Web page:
Thursday, February 28, 2019

More on bias.

I think so much about bias. About MY biases. About OTHERS' biases. And about all that happens as a result.

But these days? I mostly just spend time unpacking my own biases. Trying my best to have the courage to make my implicit biases explicit to me. So that I can start doing the work to be my best doctor and person.


This is exactly what I saw in the Grady emergency department the other day:

1. An elderly black woman was sitting in a wheelchair having her blood pressure taken by a nurse. She had a blanket over her shoulders and her grey hair was in plaits. She kept dozing off. Her ankles were very swollen. Her nails had been painted with a bright color by someone.

2. On the other side of the room, this young white man was sitting on a gurney with his legs dangling off of the ends of it. HIs shoes looked very new. And very expensive. He was staring at a smart phone, periodically sighing super hard. I was thinking it was to let everyone know he was tired of waiting. But maybe he was sighing for a totally different reason.

3. Somebody was hollering behind a curtain. Like, super loud. All of a sudden, that hollering person ripped back the curtain and looked around. I made eye contact with the person--a very slender woman with pale skin, stringy hair and really, really bad teeth. Her eyes widened when she saw me looking and her hollering started being directed at me. "DOCTOR! ARE YOU MY DOCTOR? DOCTOR!" she screamed. I wasn't her doctor. I slid behind a column out of her line of sight.

4. A Spanish-speaking woman and man were sitting together in one chair. He was on the chair and she was on his lap. She had an IV in with nothing running into it. And he was wearing what appeared to be clothes from a construction site. I don't speak Spanish, but I could tell they were concerned. And tired. But he was making her laugh. And every time she laughed I could see the gold rimming her front teeth. A few moments later, he was falling asleep, too. Just like that elder in the wheelchair.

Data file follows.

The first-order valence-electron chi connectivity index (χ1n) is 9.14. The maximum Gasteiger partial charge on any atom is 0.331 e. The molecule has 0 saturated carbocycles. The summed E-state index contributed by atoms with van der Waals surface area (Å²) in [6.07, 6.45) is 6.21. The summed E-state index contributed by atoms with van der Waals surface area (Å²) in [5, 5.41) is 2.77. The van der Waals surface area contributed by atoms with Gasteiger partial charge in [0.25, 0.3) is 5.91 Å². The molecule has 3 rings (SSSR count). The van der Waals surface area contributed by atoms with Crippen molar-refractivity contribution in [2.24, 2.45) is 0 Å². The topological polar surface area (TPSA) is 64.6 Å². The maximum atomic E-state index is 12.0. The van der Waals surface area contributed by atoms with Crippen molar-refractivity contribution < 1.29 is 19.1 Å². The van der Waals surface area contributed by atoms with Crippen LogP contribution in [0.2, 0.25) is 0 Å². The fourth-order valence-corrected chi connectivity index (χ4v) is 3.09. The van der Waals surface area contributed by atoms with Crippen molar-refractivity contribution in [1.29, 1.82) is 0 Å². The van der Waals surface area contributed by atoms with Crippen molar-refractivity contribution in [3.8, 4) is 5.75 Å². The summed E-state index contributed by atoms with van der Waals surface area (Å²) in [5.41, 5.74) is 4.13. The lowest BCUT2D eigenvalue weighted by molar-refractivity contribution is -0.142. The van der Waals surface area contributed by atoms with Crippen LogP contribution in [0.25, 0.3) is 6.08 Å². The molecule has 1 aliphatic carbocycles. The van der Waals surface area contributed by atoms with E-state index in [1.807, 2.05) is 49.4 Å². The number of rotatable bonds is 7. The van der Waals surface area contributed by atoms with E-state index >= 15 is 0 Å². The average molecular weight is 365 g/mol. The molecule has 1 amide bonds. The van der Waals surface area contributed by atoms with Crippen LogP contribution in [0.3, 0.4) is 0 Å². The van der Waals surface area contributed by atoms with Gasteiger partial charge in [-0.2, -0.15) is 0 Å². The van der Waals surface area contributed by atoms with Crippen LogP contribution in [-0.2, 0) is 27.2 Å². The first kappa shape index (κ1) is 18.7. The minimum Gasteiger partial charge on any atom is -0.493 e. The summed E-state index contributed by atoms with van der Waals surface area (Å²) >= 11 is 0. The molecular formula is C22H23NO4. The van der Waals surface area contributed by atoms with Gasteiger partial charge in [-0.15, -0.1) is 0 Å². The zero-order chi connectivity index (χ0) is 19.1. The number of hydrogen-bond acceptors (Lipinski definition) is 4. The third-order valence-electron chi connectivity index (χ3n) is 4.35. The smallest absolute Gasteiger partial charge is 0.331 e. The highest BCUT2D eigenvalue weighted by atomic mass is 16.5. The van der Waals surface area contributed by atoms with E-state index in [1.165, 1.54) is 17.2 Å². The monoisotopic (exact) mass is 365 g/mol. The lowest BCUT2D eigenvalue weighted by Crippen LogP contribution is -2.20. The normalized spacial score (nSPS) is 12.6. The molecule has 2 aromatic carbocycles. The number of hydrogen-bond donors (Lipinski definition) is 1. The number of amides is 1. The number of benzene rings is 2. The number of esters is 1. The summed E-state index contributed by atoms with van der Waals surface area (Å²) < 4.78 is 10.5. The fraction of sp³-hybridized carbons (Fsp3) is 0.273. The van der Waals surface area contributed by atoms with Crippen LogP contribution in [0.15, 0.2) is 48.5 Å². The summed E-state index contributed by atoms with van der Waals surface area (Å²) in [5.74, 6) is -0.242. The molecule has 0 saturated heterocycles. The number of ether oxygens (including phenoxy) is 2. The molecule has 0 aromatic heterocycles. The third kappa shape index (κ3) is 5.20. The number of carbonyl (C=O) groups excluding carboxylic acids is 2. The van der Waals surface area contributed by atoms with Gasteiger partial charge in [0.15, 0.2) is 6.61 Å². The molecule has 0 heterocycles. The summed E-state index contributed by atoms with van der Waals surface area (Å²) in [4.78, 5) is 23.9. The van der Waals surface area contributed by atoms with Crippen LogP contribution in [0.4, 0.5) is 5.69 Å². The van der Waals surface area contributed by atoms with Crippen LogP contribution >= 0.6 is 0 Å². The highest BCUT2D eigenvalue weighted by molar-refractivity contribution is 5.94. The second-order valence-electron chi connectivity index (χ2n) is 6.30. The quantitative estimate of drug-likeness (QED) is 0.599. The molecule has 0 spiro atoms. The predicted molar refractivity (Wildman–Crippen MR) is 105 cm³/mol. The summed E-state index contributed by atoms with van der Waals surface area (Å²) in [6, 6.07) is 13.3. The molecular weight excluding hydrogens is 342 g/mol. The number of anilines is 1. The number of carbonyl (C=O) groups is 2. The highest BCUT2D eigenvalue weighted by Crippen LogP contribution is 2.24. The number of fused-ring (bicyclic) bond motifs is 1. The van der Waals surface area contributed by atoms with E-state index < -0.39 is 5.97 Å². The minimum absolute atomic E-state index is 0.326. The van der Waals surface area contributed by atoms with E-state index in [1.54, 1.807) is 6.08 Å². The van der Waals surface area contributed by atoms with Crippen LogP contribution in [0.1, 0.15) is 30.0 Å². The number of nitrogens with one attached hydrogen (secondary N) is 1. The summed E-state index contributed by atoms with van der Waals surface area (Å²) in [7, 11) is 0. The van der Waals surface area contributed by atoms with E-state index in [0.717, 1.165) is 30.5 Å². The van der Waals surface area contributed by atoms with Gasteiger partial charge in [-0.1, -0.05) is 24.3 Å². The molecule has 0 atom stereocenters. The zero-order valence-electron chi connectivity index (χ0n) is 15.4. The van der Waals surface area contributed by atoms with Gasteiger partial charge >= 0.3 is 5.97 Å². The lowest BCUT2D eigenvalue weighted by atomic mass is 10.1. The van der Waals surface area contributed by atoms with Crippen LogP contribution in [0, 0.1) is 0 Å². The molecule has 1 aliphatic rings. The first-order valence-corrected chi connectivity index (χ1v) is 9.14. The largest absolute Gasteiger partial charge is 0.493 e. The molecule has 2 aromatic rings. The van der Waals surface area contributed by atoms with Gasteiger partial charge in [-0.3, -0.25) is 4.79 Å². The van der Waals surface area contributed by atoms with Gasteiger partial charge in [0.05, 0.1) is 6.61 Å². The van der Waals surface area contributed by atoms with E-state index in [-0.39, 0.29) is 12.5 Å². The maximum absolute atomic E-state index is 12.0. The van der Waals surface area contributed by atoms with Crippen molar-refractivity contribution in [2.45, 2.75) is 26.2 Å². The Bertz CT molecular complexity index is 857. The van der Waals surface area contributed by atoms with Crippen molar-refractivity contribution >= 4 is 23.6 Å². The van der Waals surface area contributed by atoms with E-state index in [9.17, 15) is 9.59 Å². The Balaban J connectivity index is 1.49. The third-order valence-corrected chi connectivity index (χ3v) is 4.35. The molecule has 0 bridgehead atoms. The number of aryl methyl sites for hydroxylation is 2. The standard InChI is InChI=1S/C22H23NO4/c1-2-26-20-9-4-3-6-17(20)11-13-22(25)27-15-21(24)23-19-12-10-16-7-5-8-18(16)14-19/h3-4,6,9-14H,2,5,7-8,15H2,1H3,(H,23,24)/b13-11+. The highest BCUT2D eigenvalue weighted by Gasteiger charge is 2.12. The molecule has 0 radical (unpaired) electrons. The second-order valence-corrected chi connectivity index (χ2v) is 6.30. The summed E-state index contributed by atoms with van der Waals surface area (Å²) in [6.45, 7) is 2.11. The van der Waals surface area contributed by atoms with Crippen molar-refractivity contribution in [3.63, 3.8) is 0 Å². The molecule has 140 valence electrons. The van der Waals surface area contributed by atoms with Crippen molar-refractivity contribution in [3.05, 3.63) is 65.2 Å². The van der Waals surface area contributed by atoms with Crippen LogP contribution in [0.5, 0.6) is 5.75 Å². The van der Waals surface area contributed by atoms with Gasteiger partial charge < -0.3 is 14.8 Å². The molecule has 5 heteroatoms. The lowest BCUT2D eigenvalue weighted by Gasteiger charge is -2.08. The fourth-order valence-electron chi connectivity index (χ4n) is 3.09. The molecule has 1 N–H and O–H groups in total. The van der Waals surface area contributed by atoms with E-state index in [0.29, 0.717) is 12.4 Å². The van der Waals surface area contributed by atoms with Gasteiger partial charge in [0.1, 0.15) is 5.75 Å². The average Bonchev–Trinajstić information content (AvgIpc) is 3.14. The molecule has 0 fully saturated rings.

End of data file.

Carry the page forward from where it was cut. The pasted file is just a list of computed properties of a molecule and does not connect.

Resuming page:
5. A gender-nonconforming hospital employee walked by. Smiled in my direction and said, "Hey Dr. Manning." I said hey back, but the greeting given to me was so warm and familiar that I felt too ashamed to ask for the name I probably should have already known. I'd seen this person many times before. I noticed a new facial piercing this time.

6. A big commotion came from up the hall and in comes two uniformed officers with a lean, muscular young man with hands cuffed behind him. He isn't resisting, just looking really mad. He was shirtless and his beltless pants were nearly falling down. HIs hair was in locs--part brown, part blonde--and they shook every time he moved his head. Even though he wasn't fighting those officers, it seemed like they were fighting him. He caught me looking, too. He stared at me, almost like he was daring me to judge him. For some reason, with him, I didn't move behind a column. I just tried my best to make my eyes as soft as possible. He looked a lot like my youngest son.

All of this was in the span of 60 seconds.


My bias was at play in every single one of those scenarios. Since I know that now, I see stuff so differently. My friend Shanta Z. and some others have helped me a lot with getting more woke in this aspect. Now, after moments like this, I walk around asking myself stuff like:

Who are you?
What are you afraid of?
What are afraid other people are afraid of?
Who are you trying to protect?
Who are you not trying to protect?
What are you mad at?
What are you sad at?
What makes you feel at home?
What makes you feel lost?

And the list goes on and on.

And yes. I say this stuff to my learners, too. Not to hear their answers. But just to get them seeing what I see, too. Or seeing what they see, too.

Yeah. That.

America is a bugged out place, man. And if you think white folks are the only ones trying to sort through their implicit and explicit biases, you just met someone who will help you to stop thinking that.

The answer to all this? Shit. I don't know. But acknowledgment is a start, man. I just want to be better. Do better. Be brave.

Yeah. That.



  1. I wish everyone could read this. We all need to be thinking like this. You questions you ask yourself made me cry.

    1. I cannot say how much I agree with you.

      I've been trying to know my own bias for ages.

      Nice mantra Doctor Kim gives us in the end.

  2. This comment has been removed by the author.

  3. Self awareness is that first step. But we're human and it's a life long walk.


"Tell me something good. . . tell me that you like it, yeah." ~ Chaka Khan

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